Headache induced by the use of combined oral contraceptives

Neurol Sci. 2009 May;30 Suppl 1:S15-7. doi: 10.1007/s10072-009-0051-9.


Although combined oral contraceptives (COCs) are a safe and highly effective method of birth control, they may also give rise to problems of clinical tolerability in migraine patients. Indeed, headache is among the most common side effects reported with the use of COCs, frequently leading to their being discontinued. The latest International Classification of Headache Disorders identified at least two entities evidently related to the use of COCs, i.e., exogenous hormone-induced headache and estrogen-withdrawal headache. As to the former, the newest formulations of COCs are generally well tolerated by migraine without aura patients, but can worsen headache in migraine with aura patients. Headache associated with COCs, generally, tends to improve as their use continues. However, although it is not yet clear if there is an association between headache and the composition of COCs (both in the type and amount of hormones), it has been observed that the incidence of headache during COC use seems greater if migraine is associated with menstrual trigger. The estrogen-withdrawal headache is a headache that generally appears within the first 5 days after cessation of estrogen use and resolves within 3 days, even if in some cases it may appear on the sixth or seventh day after pill suspension and lasts more than 3 days.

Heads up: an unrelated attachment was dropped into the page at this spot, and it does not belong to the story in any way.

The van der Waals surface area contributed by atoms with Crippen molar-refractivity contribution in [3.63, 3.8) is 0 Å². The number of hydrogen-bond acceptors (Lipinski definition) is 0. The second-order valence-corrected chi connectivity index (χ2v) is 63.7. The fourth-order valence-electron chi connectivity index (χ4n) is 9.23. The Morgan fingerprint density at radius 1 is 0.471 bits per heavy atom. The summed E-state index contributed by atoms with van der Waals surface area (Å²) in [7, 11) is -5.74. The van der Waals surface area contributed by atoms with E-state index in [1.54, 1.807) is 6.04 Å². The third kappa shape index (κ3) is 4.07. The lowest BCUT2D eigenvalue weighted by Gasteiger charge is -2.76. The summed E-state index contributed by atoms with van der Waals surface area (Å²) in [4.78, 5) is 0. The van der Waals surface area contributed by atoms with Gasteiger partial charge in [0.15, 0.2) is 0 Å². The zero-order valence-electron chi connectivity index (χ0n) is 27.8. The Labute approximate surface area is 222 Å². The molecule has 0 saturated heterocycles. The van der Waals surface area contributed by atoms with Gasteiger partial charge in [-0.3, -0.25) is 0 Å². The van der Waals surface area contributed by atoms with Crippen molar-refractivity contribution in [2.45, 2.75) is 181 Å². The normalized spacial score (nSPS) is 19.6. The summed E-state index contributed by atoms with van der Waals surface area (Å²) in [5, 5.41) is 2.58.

MeSH terms

  • Adult
  • Contraceptives, Oral, Combined / adverse effects*
  • Estrogens / adverse effects
  • Female
  • Headache / chemically induced*
  • Headache / diagnosis*
  • Hormones / adverse effects
  • Humans
  • Menstrual Cycle
  • Middle Aged
  • Substance Withdrawal Syndrome / complications
  • Time Factors
  • Young Adult


  • Contraceptives, Oral, Combined
  • Estrogens
  • Hormones